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School closures expose government online failures—let’s learn a lesson

Over the past few weeks, the closing of schools, usually, initially with no specific guidance beyond resources for “enrichment”, is a challenge. If schools don't rise to the challenge, parents must.

By Trond Arne Undheim, PhD, futurist, educator, and parent

What does it mean not to be in school? How to students learn online? Great theoretical questions, but with widespread school closures across America, there’s time for a reckoning. Who is best suited to teach K-12 in the age of Coronavirus? We need an answer fast.

Over the past few weeks, the closing of schools, initially with no specific guidance beyond resources for “enrichment”, is a challenge, even for children of parents have the luxury of time and skill to mentor their own kids on the side. For many others, it is a catastrophe.

Parents across the state and country have by now, largely, found a way to work from home. Those who need to go into work, and who fit the “essential worker” category, have an additional problem, they cannot take care of their kids. Those who are lucky enough to work at home face the issue of entertaining and educating their kids and at the same time trying to work.

Ultimately, it could be a black swan event for public schools, as parents actively are seeking other, more adaptive learning accelerators. How can this be? What can we do about it?   

Elementary School kids need teacher support every day

Elementary school age kids, particularly, need more detailed guidance than just being told to use a few colorful websites in order to learn efficiently over time. I’m not sure if the problem is that the government, superintendents, principals and teachers don’t fully understand online learning, that they need more time to improvise solutions, or that they are unwilling to provide it based on principle. Very likely, the complicating factor is that there is a lack of guidance from above and a lack of initiative (or fear of consequences by simply going ahead with something) from below.

Time for leadership from below

For many K-12 teachers, it could be the month they enter the digital age that most of us inhabit and have for the last few decades. This is obviously a time of great stress. But you can also flip the coin. What a leadership from below moment for all of us. Let’s not waste it. New initiatives must surface. This is the time for learning experiments. as I wrote in my book Leadership From Below (2008), effective leadership of tomorrow will have little to do with formal position. Power will vary from project to project. Those who excel at sharing and pooling knowledge will win. How do we do this? In brief, my recipe is navigate hierarchies and networks, take charge of technology, and shape your surroundings. Let’s now see what that means for K-12 education in the coming weeks.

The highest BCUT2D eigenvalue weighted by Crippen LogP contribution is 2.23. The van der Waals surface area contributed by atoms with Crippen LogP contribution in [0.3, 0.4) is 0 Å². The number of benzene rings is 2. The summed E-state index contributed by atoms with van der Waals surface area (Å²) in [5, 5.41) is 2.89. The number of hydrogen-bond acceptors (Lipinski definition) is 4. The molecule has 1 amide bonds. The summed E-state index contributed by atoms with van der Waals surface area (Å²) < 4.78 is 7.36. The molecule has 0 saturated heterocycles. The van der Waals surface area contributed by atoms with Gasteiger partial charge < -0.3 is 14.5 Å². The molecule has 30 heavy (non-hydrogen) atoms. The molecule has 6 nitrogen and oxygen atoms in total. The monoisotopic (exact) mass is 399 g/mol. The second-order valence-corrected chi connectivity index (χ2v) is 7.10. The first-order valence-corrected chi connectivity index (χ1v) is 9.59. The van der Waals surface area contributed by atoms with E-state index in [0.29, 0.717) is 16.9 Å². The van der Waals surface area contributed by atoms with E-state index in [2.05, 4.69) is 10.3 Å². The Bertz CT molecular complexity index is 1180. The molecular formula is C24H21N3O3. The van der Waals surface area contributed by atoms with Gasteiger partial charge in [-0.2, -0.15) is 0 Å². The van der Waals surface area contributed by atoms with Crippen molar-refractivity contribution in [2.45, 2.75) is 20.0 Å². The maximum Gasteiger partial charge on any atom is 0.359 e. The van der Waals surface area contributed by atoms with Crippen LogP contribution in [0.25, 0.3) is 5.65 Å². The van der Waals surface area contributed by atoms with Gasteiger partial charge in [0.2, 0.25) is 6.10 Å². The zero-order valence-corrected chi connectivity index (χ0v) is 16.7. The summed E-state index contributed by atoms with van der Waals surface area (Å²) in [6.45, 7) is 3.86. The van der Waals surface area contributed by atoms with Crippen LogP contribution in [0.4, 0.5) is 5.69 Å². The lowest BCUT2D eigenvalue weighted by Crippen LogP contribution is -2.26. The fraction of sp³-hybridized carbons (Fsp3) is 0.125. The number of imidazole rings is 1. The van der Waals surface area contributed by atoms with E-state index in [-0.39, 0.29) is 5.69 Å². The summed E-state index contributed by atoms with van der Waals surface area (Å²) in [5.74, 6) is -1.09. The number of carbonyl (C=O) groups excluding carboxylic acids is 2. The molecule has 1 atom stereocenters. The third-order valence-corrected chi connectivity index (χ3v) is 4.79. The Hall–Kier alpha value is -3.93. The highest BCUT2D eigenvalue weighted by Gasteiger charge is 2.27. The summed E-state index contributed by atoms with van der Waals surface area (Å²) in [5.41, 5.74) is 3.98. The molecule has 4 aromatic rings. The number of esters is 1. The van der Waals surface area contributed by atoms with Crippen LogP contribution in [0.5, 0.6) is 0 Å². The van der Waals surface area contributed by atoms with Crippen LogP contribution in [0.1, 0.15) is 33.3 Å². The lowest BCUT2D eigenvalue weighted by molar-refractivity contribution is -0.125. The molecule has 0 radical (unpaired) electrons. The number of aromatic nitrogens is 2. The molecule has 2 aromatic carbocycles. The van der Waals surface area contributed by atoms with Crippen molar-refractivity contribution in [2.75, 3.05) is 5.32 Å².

Effective leadership of tomorrow will have little to do with formal position. Power will vary from project to project. Those who excel at sharing and pooling knowledge will win.

Trond Undheim, Ph.D, futurist, educator and parent, in Leadership From Below (2008).

According to the Education Commission for the States (see their Covid-19 update), an outfit that tracks policy, translates research, and provides state policymakers with best practice, several states permit e-learning during extenuating circumstances (for instance, snow days or a health emergency). In fact, a 2020 report from the Digital Learning Collaborative, documents identify at least twelve states as having incorporated eLearning days, also known as cyber days, online learning days, or virtual days. Just the fact that there are many names indicates the confusion educators must feel around the concept of “online”.

If schools collapse, parents will home school

Parents cannot exactly send their hourly rates as teacher substitutes, which is around $14, give or take, to the government.  Having said that, luckily EdTech has come a long way. Kahn Academy, a nonprofit leader in online education, has hundreds of free classes, from math and science to history. I just never imagined parents had to step in to home school our kids when we live in the US, the world’s biggest economy.

However, good luck getting us back to the public school system, one of the last bastions of participatory democracy, if we find a better way to do it ourselves. This moment could be a massive watershed for the support for public school in America and perhaps around the world. Perhaps the bobble will burst. We might all discover there are better ways to learn than in traditional school—and that volunteer study groups or semi-private arrangements, homeschooling or charter schools, can be both educationally superior and economically feasible. I hope we don’t get to that. Public school must recover from corona virus, but there is not much time.

Interactive online education is needed